March 20, 2017

TOM STARK'S PLASTIC PASSIONS: Expeditionary Force’s WAVE 3 Zulu Wars & Colonial Wars 1878-1902

Tom Stark takes a multi-part look at the Zulu Wars from Expeditionary Force...Here is Wave 3 Releases of Colonial Artillery

  It was not my intention to turn this BLOG into a “new products” review column and I promise it will not be limited to that, but the pace of releases by Expeditionary Force (EF) is hard to ignore so I am once again writing about new releases for this segment.

When I wrote the last installment, I had said artillery for the Zulu wars was on the way. Well it’s here already along with several other related sets. There are actually two “artillery” sets consisting of two field guns or two gatling guns with four man crews for each and a single officer. Historically these are a bit too modern for me to feel I know what I am talking about from a detail perspective but I can say they display very well. Both are on the same carriage depicting bolted metal for which Scott Lam, the man behind EF, somewhat sheepishly apologized, giving me the impression that one of them, likely the gatling, should have been on a lighter, wooden carriage. To save tooling costs he elected to use the canon carriage for both. Not a problem for me but I suppose it could be for some. Assembled, you have a field piece that heralds the innovations coming to artillery for the Great War.

Both come in a medium-dark blue, a bit too intense for my taste. The gatling “kit” consists of the carriage, two wheels, the gun-barrel, a cartridge drum and two cartridge drums in wooden crates that mount on the axels. These are easy to assemble with superglue. The canon consists of the carriage, two wheels, the barrel, two seats that mount on the axels and two arm guards that mount on the outside of the seats. Putting this together takes a bit more effort due to the separate molding of the arm rests or guards. Historically, the arm guards sat just above the wheels to protect the gunners’ arms from getting mauled in the wheels while riding to the front.  These guards are not plug-fits so must be held for 30 to 60 seconds after gluing and care must be taken to keep them positioned correctly above the wheel.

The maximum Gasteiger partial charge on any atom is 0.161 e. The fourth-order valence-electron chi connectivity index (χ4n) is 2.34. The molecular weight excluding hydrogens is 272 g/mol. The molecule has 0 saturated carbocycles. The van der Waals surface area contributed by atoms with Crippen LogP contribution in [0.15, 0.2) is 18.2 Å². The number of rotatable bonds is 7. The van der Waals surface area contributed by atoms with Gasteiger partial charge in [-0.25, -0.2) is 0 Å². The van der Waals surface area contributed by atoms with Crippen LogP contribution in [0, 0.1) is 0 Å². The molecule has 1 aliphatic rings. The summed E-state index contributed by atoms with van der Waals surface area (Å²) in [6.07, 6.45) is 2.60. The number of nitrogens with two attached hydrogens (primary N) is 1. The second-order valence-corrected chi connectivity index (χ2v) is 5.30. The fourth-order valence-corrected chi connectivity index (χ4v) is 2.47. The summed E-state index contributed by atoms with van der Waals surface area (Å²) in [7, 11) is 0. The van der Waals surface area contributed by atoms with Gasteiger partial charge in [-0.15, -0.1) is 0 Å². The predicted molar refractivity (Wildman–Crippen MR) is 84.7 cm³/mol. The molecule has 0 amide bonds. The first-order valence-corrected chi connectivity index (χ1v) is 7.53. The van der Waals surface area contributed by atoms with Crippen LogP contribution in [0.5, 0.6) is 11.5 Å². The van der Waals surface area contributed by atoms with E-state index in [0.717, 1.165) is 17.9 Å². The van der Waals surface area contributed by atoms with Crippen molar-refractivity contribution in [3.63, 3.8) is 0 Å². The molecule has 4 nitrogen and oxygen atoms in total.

Crews for both are in the same blue; naval personnel for the gatling and Royal Artillery for the canon. Torsos for both include kneeling and standing gunners and a standing officer in the appropriate dress; braided jackets for the RA and bibbed blouses for the RN. Pith helmets with spikes for the artillery plus a bare head and bonnets or straw hats for the Navy with a peaked cap for the officer. Scott also reported that history buffs had informed him that straw, or Sennet, hats for the navy were not in use for the Zulu period so he was going to pull those but, for my taste, the variety of the headgear is fun. I also believe a sailor could have found a straw hat somewhere if he wanted one and not every officer on campaign would have demanded uniformity. To add a bit more variety I have begun attaching items to the bases of some figures, a spare hat/helmet with a bareheaded pose, a crate with a spare gatling cartridge drum etc. Various arms provide sponges, buckets, cartridge drums, shot, and rifles for the crew members and pistols, swords and binoculars for the officers.  There is an arm holding a firing devise for the canon and an arm holding the crank for the gatling. When attaching these, care must again be used to be sure they get glued at the right height to appear “attached” to the guns where they should be.

Speaking of variety, I recently had a dealer tell me that there was little of it in the poses EF provides. While I understand where this comment comes from, I have been pleasantly surprised with how much visual variety can be achieved out of just 2 or 3 torsos and a bunch of arms and heads. An example of this is the naval pose shown with the canon, slightly out of focus for which I apologize. This figure uses the exact same parts as the sailor shown with the falling Conte Zulu but with the Zulu, his arms have been raised up so instead of being at the ready, he is clubbing with the butt of his rifle. Just moving the arms makes an incredible difference. This is also why in many of my photos you may see a bit of a gap at the should/arm joint. Generally, the fits are so tight,  glue is not needed to keep the arms on which allows me to adjust the arms for whatever little diorama I am fiddling with at the time.

And speaking of variety, the Conte Zulus are a very good color and scale match for the EF Zulus which I may cover another time.